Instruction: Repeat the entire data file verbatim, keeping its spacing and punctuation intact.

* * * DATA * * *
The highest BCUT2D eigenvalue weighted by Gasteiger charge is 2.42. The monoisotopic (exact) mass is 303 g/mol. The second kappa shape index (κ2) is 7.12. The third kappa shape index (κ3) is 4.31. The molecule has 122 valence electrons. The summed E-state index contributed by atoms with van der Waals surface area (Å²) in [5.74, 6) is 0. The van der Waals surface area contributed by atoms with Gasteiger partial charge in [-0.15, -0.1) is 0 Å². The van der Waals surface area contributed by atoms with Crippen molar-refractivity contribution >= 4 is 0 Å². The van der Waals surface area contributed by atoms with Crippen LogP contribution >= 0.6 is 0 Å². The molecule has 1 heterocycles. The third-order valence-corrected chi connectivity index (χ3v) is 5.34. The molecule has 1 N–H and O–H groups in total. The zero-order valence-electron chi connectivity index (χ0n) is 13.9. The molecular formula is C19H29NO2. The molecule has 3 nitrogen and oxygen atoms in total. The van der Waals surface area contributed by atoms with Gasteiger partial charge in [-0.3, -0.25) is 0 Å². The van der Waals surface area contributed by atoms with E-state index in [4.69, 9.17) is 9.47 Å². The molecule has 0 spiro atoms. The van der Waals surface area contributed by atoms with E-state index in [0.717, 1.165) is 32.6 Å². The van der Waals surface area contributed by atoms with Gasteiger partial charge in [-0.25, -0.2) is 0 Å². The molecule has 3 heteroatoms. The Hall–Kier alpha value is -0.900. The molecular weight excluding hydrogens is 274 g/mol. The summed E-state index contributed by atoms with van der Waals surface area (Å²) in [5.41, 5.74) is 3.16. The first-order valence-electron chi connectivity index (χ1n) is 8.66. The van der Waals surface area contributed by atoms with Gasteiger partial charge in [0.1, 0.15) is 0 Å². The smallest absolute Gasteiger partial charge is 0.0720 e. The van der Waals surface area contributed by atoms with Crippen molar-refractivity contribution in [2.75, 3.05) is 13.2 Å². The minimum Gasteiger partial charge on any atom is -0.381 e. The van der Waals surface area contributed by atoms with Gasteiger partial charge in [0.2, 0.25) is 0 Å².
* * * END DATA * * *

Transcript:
The highest BCUT2D eigenvalue weighted by Gasteiger charge is 2.42. The monoisotopic (exact) mass is 303 g/mol. The second kappa shape index (κ2) is 7.12. The third kappa shape index (κ3) is 4.31. The molecule has 122 valence electrons. The summed E-state index contributed by atoms with van der Waals surface area (Å²) in [5.74, 6) is 0. The van der Waals surface area contributed by atoms with Gasteiger partial charge in [-0.15, -0.1) is 0 Å². The van der Waals surface area contributed by atoms with Crippen molar-refractivity contribution >= 4 is 0 Å². The van der Waals surface area contributed by atoms with Crippen LogP contribution >= 0.6 is 0 Å². The molecule has 1 heterocycles. The third-order valence-corrected chi connectivity index (χ3v) is 5.34. The molecule has 1 N–H and O–H groups in total. The zero-order valence-electron chi connectivity index (χ0n) is 13.9. The molecular formula is C19H29NO2. The molecule has 3 nitrogen and oxygen atoms in total. The van der Waals surface area contributed by atoms with Gasteiger partial charge in [-0.3, -0.25) is 0 Å². The van der Waals surface area contributed by atoms with E-state index in [4.69, 9.17) is 9.47 Å². The molecule has 0 spiro atoms. The van der Waals surface area contributed by atoms with E-state index in [0.717, 1.165) is 32.6 Å². The van der Waals surface area contributed by atoms with Gasteiger partial charge in [-0.25, -0.2) is 0 Å². The molecule has 3 heteroatoms. The Hall–Kier alpha value is -0.900. The molecular weight excluding hydrogens is 274 g/mol. The summed E-state index contributed by atoms with van der Waals surface area (Å²) in [5.41, 5.74) is 3.16. The first-order valence-electron chi connectivity index (χ1n) is 8.66. The van der Waals surface area contributed by atoms with Gasteiger partial charge in [0.1, 0.15) is 0 Å². The smallest absolute Gasteiger partial charge is 0.0720 e. The van der Waals surface area contributed by atoms with Crippen molar-refractivity contribution in [2.75, 3.05) is 13.2 Å². The minimum Gasteiger partial charge on any atom is -0.381 e. The van der Waals surface area contributed by atoms with Gasteiger partial charge in [0.2, 0.25) is 0 Å².